Friday, July 14, 2017

Disneyland Isn’t a National Park: A National Park Odyssey Days 16-17

Disneyland Resort, Anaheim, CA
Disneyland is a nationally-known park so it totally counts, right?

In our experience, many people think of Disney parks as the antithesis of nature.  And in most ways, they’re probably right.  But to us, Disney-fication is not a pejorative.  It’s an assurance of excellent customer service and a consistently fun experience.  Josh and I have visited every Disney park in the world (there are twelve of them), and we enjoy each of them.  Since we were planning to be in California anyway, we made Disneyland a stop on our trip.
The castle at this park is so small that you can hardly see it in our picture!

Our first day in the park was a Tuesday which is a great day to visit a Disney park; it’s not too crowded since it’s the middle of the week.  We did Disneyland on that day and Disney’s California Adventure the next day.  Unlike Orlando, the parks here are very close together which makes hopping between parks very easy.  You don’t need to take a shuttle or bus; you just walk across a plaza.  That said, with only two days, we decided not to get park hopper tickets.  It would have cost us an additional $180, and we decided instead just to get tickets for one day in each park.  If we had been planning to be there for three days, we would have gotten hoppers.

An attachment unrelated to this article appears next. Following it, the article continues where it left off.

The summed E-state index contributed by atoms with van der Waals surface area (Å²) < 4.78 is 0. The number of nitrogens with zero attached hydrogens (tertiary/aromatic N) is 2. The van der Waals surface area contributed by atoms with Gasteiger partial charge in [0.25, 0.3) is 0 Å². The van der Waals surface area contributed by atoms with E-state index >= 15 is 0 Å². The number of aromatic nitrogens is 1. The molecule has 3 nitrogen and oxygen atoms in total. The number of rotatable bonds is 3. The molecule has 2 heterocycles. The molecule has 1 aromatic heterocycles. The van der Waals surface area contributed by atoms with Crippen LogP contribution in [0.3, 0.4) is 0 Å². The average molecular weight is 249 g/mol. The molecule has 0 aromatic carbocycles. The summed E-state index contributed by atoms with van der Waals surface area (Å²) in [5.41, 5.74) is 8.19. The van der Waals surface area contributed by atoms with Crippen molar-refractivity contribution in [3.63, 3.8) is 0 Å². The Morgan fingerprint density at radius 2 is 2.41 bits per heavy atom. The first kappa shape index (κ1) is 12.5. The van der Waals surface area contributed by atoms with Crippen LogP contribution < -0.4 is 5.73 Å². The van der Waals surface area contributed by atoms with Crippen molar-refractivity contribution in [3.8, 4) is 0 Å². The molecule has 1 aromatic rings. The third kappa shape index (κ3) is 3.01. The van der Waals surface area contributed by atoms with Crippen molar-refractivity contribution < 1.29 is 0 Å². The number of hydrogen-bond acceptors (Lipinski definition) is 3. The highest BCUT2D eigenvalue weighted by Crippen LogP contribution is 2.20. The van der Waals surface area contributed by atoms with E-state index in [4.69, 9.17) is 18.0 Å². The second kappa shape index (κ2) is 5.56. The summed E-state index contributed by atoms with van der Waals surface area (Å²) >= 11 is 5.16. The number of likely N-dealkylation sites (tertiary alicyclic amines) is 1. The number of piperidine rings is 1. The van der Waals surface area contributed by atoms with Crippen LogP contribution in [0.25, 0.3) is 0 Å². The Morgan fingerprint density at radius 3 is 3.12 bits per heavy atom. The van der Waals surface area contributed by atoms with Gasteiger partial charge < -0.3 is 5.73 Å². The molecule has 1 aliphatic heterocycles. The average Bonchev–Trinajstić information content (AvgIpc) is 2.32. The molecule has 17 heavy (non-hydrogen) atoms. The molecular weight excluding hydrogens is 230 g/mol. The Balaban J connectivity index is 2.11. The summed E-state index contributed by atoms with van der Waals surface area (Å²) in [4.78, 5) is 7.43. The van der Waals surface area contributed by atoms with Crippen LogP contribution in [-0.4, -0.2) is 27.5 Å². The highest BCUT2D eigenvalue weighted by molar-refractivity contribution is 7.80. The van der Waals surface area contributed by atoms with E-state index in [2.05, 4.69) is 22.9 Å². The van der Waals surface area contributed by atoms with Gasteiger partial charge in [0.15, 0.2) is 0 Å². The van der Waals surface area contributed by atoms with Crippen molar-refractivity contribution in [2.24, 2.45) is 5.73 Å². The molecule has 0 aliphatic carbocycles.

We started our day by getting to the security line 30 minutes before the official park opening time.  Guests of the three Disney hotels and guests who buy at least a three-day pass get an extra hour of time in the parks in the morning, so we weren’t the first people in line by far.  But getting there before most of the non-hotel-guests arrive is still an advantage.

Disneyland is supposedly transitioning to a new FastPass system, and we were there during the first week of the transition.  They were using a system that was kind of a legacy FastPass/Magic Band hybrid called MaxPass, and people were completely confused.  We figured it out quickly, but there were still long bottlenecks at the FastPass entrances because of people who didn’t get it.  We were able to work things well enough that we ended up getting ten FastPasses each that first day.  Not bad!  We were able to get on rides like Storybookland, the Matterhorn, and the Jungle Cruise and attractions like The Enchanted Tiki Room without a FastPass in 15 minutes or less, so we got to do pretty much everything we wanted to do that day without waiting very long at all. 
The new MaxPass system loads your FastPasses onto your ticket but also gives you a paper receipt as a reminder.  The receipts ARE NOT the FastPass, and this was super confusing to other people who kept trying to pull them out to get in line.  The plus is that you get to keep the receipts as souvenirs.

Our longest wait was to meet Moana.  Every time we checked, it was a 45-minute wait, but we managed to find a time when the line was down to 35 minutes.  She spent a lot of time talking to the kids, so we were glad we had waited to meet her.
Moana signed autograph books and chatted with the kids.